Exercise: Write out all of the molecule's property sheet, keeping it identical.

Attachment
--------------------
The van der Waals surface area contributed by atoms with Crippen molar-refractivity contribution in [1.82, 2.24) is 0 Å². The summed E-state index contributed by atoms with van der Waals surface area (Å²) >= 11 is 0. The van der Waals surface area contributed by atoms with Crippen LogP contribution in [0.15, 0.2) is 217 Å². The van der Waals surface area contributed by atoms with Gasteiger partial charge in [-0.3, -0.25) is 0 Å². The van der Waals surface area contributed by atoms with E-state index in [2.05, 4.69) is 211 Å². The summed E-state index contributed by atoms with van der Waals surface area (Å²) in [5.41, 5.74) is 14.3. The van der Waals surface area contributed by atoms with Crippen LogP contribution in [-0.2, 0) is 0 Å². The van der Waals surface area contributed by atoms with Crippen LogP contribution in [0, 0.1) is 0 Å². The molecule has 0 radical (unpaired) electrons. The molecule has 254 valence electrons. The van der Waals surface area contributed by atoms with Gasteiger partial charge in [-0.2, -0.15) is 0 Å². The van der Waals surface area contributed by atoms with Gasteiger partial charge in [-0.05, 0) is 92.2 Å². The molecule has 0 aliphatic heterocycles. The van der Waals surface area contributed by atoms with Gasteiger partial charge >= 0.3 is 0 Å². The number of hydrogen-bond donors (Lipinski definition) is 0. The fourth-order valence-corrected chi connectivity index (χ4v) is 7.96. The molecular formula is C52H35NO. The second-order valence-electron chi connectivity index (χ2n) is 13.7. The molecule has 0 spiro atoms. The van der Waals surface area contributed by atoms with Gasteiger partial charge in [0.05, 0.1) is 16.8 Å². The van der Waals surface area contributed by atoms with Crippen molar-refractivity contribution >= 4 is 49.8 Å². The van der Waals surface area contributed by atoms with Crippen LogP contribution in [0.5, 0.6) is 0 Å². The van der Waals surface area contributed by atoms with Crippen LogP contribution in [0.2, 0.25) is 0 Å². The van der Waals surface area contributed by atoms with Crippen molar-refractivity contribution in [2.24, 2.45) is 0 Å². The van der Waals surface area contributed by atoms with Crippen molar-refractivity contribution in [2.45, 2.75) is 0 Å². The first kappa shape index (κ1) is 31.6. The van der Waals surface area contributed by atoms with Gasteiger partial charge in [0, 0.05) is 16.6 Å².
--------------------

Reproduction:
The van der Waals surface area contributed by atoms with Crippen molar-refractivity contribution in [1.82, 2.24) is 0 Å². The summed E-state index contributed by atoms with van der Waals surface area (Å²) >= 11 is 0. The van der Waals surface area contributed by atoms with Crippen LogP contribution in [0.15, 0.2) is 217 Å². The van der Waals surface area contributed by atoms with Gasteiger partial charge in [-0.3, -0.25) is 0 Å². The van der Waals surface area contributed by atoms with E-state index in [2.05, 4.69) is 211 Å². The summed E-state index contributed by atoms with van der Waals surface area (Å²) in [5.41, 5.74) is 14.3. The van der Waals surface area contributed by atoms with Crippen LogP contribution in [-0.2, 0) is 0 Å². The van der Waals surface area contributed by atoms with Crippen LogP contribution in [0, 0.1) is 0 Å². The molecule has 0 radical (unpaired) electrons. The molecule has 254 valence electrons. The van der Waals surface area contributed by atoms with Gasteiger partial charge in [-0.2, -0.15) is 0 Å². The van der Waals surface area contributed by atoms with Gasteiger partial charge in [-0.05, 0) is 92.2 Å². The molecule has 0 aliphatic heterocycles. The van der Waals surface area contributed by atoms with Gasteiger partial charge >= 0.3 is 0 Å². The number of hydrogen-bond donors (Lipinski definition) is 0. The fourth-order valence-corrected chi connectivity index (χ4v) is 7.96. The molecular formula is C52H35NO. The second-order valence-electron chi connectivity index (χ2n) is 13.7. The molecule has 0 spiro atoms. The van der Waals surface area contributed by atoms with Gasteiger partial charge in [0.05, 0.1) is 16.8 Å². The van der Waals surface area contributed by atoms with Crippen molar-refractivity contribution >= 4 is 49.8 Å². The van der Waals surface area contributed by atoms with Crippen LogP contribution in [0.5, 0.6) is 0 Å². The van der Waals surface area contributed by atoms with Crippen LogP contribution in [0.2, 0.25) is 0 Å². The van der Waals surface area contributed by atoms with Crippen molar-refractivity contribution in [2.24, 2.45) is 0 Å². The van der Waals surface area contributed by atoms with Crippen molar-refractivity contribution in [2.45, 2.75) is 0 Å². The first kappa shape index (κ1) is 31.6. The van der Waals surface area contributed by atoms with Gasteiger partial charge in [0, 0.05) is 16.6 Å².